Early-Childhood Temperament Moderates the Prospective Associations of Coping with Adolescent Internalizing and Externalizing Symptoms

Michele R. Smith, University of Washington
Krystal H. Parrish, University of Washington
Lisa Shimomaeda, University of Washington
Maureen Zalewski, University of Oregon
Maya L. Rosen, Smith College
Alexandra Rodman, Harvard Faculty of Arts and Sciences
Steven Kasparek, Harvard Faculty of Arts and Sciences
Makeda Mayes, Harvard Faculty of Arts and Sciences
Andrew N. Meltzoff, University of Washington
Katie A. McLaughlin, Harvard Faculty of Arts and Sciences
Liliana J. Lengua, University of Washington

Archived as published.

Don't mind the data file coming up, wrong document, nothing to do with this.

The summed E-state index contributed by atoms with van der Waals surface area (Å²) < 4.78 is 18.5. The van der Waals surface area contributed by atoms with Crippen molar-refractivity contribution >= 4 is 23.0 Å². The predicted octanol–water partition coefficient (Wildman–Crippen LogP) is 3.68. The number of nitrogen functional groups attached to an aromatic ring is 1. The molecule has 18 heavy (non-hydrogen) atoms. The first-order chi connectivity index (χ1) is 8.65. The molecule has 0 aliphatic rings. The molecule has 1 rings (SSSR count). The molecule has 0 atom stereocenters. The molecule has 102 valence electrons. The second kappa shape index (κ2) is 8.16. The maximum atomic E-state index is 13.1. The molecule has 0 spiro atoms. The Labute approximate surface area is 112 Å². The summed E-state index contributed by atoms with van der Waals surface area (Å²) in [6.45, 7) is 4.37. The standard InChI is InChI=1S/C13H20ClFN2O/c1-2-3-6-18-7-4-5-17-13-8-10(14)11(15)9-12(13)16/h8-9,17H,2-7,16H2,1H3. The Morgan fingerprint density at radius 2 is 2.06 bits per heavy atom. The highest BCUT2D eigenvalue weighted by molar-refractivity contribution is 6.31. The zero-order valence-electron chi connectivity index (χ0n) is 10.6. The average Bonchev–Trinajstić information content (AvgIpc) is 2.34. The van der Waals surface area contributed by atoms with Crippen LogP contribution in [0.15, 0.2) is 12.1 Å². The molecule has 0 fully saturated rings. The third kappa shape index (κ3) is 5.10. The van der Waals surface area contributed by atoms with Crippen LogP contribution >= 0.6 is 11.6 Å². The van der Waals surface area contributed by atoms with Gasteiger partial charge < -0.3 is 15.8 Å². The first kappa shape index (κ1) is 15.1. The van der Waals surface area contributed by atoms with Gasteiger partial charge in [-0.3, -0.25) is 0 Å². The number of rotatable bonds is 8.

While appraisal and coping are known to impact adolescent psychopathology, more vulnerable or resilient responses to stress may depend on individual temperament. This study examined early life temperament as a moderator of the prospective relations of pre-adolescent appraisal and coping with adolescent psychopathology. The sample included 226 (62% female, 14–15 years) adolescents with assessments starting at 3 years of age. Adolescents were predominately White (12% Black 9% Asian, 11% Latinx, 4% Multiracial, and 65% White). Observed early-childhood temperament (fear, frustration, executive control, and delay ability) were tested as moderators of pre-adolescent coping (active and avoidant) and appraisal (threat, positive) on internalizing and externalizing symptoms during the pandemic. Interaction effects were tested using regression in R. Sex and family context of stress were covariates. Early-childhood temperament was correlated with pre-adolescent symptoms, however, pre-adolescent appraisal and coping but not temperament predicted adolescent psychopathology. Frustration moderated the relations of active and avoidant coping and positive appraisal to symptoms such that coping and appraisal related to lower symptoms only for those low in frustration. Executive control moderated the associations of avoidant coping with symptoms such that avoidance reduced the likelihood of symptoms for youth low in executive control. Findings underscore the role of emotionality and self-regulation in youth adjustment, with the impact of coping differing with temperament. These findings suggest that equipping youth with a flexible assortment of coping skills may serve to reduce negative mental health outcomes.